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Remortgaging sounds complicated, how do I do it?

Content updated 27th June 2019

There are many reasons for remortgaging and it is worth seeking remortgage advice to understand these, but the main one is the scope to save money. With so many new products and offers available in the market nowadays, an increasing number of homeowners are looking at their options and discovering that remortgaging could generate substantial savings.


What is a remortgage?

In short, to remortgage is to take out a new mortgage on a property you already own. This will either be to replace your existing mortgage, or to borrow money against your property. There are usually (but not always) solicitors involved – as there are when you buy a property, however, some remortgage deals offer this service for free.


Reasons to remortgage:

Avoid paying a higher rate moving forward

Remortgaging can mean switching your current mortgage to a new deal with the same lender, or obtaining a mortgage with a new lender. It can be a great way to avoid high variable interest rates and save money each month on repayments.

If you opted for a fixed rate mortgage and the fixed rate period is coming to an end, it is likely that your mortgage will now change to the standard variable rate. Often, this is much higher than the rate that is ending. This is why many people change mortgage providers at this stage. Compared to the process involved in your original mortgage (particularly if this was your first home) the process of remortgaging can be significantly less stressful than when you first applied.

A Standard Variable Rate (SVR) is a type of variable rate that means your payments can go up or down according to changes in interest rates. The rate you pay on an SVR mortgage will be determined by your mortgage lender. An SVR does not track above the Bank of England Base Rate at a set percentage. So, if the Bank of England Base Rate went up by 1%, your lender may or may not follow suit. Lenders can in fact increase or decrease their SVR at any time, not only after Base Rate changes. In contrast, a tracker rate deal will rise and fall in line with Bank of England Interest rates.


Release equity in a home

Remortgaging can also be undertaken to release equity in a home. This is particularly useful for clients looking to consolidate their debts or to obtain additional borrowing to extend their existing property. Often adding extra rooms to cope with an expanding family can be more cost effective – and a lot less hassle – than moving to a new property.

The main reason you might want to remortgage is to save money. Here are all of the other, main situations in which you may consider a new mortgage:

○ You would like to change from an interest-only mortgage to a repayment mortgage

○  You would like to overpay your mortgage but your current deal does not allow you to

○  For example, so you can miss a payment at a specific stage or make extra payments. You may be changing jobs, going back into education, or travelling.


What to consider before remortgaging

Your current mortgage deal should have been matched to your situation but the same terms may not be a good match to your situation anymore. A financial advisor can discuss this with you in order to establish the best possible options for you now. Questions to ask prior to choosing to remortgage include:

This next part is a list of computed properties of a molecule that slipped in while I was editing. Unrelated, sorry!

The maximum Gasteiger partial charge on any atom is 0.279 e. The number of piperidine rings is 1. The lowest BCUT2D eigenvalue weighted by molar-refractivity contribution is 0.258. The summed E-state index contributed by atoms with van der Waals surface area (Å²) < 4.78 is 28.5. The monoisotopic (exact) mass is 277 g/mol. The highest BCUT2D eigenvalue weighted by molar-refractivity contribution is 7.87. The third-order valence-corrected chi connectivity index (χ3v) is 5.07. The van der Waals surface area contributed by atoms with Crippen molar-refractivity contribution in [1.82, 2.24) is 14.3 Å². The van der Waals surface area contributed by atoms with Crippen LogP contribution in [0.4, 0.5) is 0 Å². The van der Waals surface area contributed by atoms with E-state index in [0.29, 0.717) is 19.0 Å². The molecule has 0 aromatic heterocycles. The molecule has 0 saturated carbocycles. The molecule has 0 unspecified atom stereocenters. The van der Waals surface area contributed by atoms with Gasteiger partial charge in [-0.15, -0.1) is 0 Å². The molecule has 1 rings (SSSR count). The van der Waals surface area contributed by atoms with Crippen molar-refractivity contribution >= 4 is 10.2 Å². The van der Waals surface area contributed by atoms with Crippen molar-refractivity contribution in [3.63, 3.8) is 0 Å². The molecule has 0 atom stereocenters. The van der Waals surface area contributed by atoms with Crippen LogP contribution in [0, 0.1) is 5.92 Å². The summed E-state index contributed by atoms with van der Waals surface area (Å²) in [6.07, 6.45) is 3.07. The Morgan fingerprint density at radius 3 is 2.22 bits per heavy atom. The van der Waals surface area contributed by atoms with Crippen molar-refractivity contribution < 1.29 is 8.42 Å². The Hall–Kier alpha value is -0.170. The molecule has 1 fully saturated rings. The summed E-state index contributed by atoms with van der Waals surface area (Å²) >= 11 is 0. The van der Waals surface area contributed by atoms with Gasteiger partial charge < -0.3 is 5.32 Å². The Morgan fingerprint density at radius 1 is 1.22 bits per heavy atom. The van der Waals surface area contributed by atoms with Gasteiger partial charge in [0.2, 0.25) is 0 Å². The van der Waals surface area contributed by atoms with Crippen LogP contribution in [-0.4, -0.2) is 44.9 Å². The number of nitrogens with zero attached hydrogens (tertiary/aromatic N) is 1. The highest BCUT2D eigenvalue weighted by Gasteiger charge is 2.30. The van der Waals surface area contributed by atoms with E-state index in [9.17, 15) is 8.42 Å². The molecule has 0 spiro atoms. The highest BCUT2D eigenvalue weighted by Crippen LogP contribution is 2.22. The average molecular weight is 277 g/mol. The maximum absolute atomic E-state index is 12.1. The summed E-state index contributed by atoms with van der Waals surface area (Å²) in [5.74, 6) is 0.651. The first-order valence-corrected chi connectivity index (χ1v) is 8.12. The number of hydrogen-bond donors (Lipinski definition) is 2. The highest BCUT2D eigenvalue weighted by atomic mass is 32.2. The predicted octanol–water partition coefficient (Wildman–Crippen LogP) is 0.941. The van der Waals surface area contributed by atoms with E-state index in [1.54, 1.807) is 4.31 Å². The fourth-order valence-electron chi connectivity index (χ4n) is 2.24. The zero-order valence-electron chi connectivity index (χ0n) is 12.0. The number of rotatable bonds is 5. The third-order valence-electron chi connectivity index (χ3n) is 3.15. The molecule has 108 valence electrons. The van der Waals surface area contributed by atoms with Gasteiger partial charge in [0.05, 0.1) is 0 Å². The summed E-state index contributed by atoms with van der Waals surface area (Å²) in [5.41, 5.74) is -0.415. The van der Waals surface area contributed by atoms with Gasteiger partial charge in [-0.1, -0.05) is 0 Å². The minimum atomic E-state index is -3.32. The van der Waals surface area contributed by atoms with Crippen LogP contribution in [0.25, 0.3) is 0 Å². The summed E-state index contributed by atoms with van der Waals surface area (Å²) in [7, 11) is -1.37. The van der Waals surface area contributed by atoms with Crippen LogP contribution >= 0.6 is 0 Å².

Before you switch, check out the costs. Some lenders offer fee-free deals but if they do not, you will have legal, valuation and administration costs to pay. You can use the Annual Percentage Rate of Charge (APRC) to help you compare deals. What might look like a money saving deal could end up losing you money if you do not do all of the right sums first.

The next step is to speak to an independent mortgage broker who can advise on the best option for you. A broker will not simply look at the interest rate. They will consider how much the mortgage will cost you including fees, valuation and solicitors. The ideal situation is that as soon as your fixed rate mortgage ends with your existing lender, your new mortgage will begin.


When you can remortgage your house?

Generally, lenders require that you have been paying your current mortgage for six months following the date of completion before you can remortgage.

Although the main reason for remortgaging is to save money, you are not guaranteed to save money. But you can save hundreds of pounds per month if you get it right, so it is worth spending time to choose the best deal. The process should begin with conversations with a mortgage professional to establish what it is you are looking for, what you can afford and what your priorities are.


Thinking about remortgaging?

If you are considering remortgaging, contact our mortgage team to seek remortgage advice from one of our remortgage brokers and find out how much you could save each month on your mortgage payment. IMC also acts as a remortgage broker, offering expert remortgage advice to clients. Use IMC’s mortgage calculator and financial advice to find out the best rates.

We believe that every move should be special and we work hard to ensure that we deliver the highest level of service to all of IMC’s clients. With access to a wide range of mortgage products, IMC is the go-to mortgage broker for the best financial advice. Contact IMC today for more information.


Find out if you could save by remortgaging. Acting primarily as insurance and mortgage financial advisors, IMC has been successfully operating in the financial sector since 1996. Get in touch with our independent mortgage advice service today.


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